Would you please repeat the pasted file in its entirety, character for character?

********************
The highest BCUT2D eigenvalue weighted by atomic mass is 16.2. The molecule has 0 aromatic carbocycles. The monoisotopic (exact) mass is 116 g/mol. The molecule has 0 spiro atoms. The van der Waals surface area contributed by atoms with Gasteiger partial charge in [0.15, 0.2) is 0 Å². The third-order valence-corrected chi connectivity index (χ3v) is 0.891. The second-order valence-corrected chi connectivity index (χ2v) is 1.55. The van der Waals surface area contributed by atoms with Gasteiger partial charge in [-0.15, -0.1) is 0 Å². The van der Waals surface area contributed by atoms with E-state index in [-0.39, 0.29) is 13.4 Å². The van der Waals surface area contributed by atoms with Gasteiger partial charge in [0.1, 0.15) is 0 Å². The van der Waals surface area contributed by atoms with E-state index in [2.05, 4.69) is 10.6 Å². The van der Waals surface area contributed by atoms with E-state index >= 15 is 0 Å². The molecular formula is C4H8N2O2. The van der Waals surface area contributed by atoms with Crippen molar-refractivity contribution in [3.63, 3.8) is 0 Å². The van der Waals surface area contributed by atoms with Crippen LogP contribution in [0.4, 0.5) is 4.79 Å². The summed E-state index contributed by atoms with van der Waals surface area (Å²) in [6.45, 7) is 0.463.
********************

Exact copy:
The highest BCUT2D eigenvalue weighted by atomic mass is 16.2. The molecule has 0 aromatic carbocycles. The monoisotopic (exact) mass is 116 g/mol. The molecule has 0 spiro atoms. The van der Waals surface area contributed by atoms with Gasteiger partial charge in [0.15, 0.2) is 0 Å². The third-order valence-corrected chi connectivity index (χ3v) is 0.891. The second-order valence-corrected chi connectivity index (χ2v) is 1.55. The van der Waals surface area contributed by atoms with Gasteiger partial charge in [-0.15, -0.1) is 0 Å². The van der Waals surface area contributed by atoms with E-state index in [-0.39, 0.29) is 13.4 Å². The van der Waals surface area contributed by atoms with Gasteiger partial charge in [0.1, 0.15) is 0 Å². The van der Waals surface area contributed by atoms with E-state index in [2.05, 4.69) is 10.6 Å². The van der Waals surface area contributed by atoms with E-state index >= 15 is 0 Å². The molecular formula is C4H8N2O2. The van der Waals surface area contributed by atoms with Crippen molar-refractivity contribution in [3.63, 3.8) is 0 Å². The van der Waals surface area contributed by atoms with Crippen LogP contribution in [0.4, 0.5) is 4.79 Å². The summed E-state index contributed by atoms with van der Waals surface area (Å²) in [6.45, 7) is 0.463.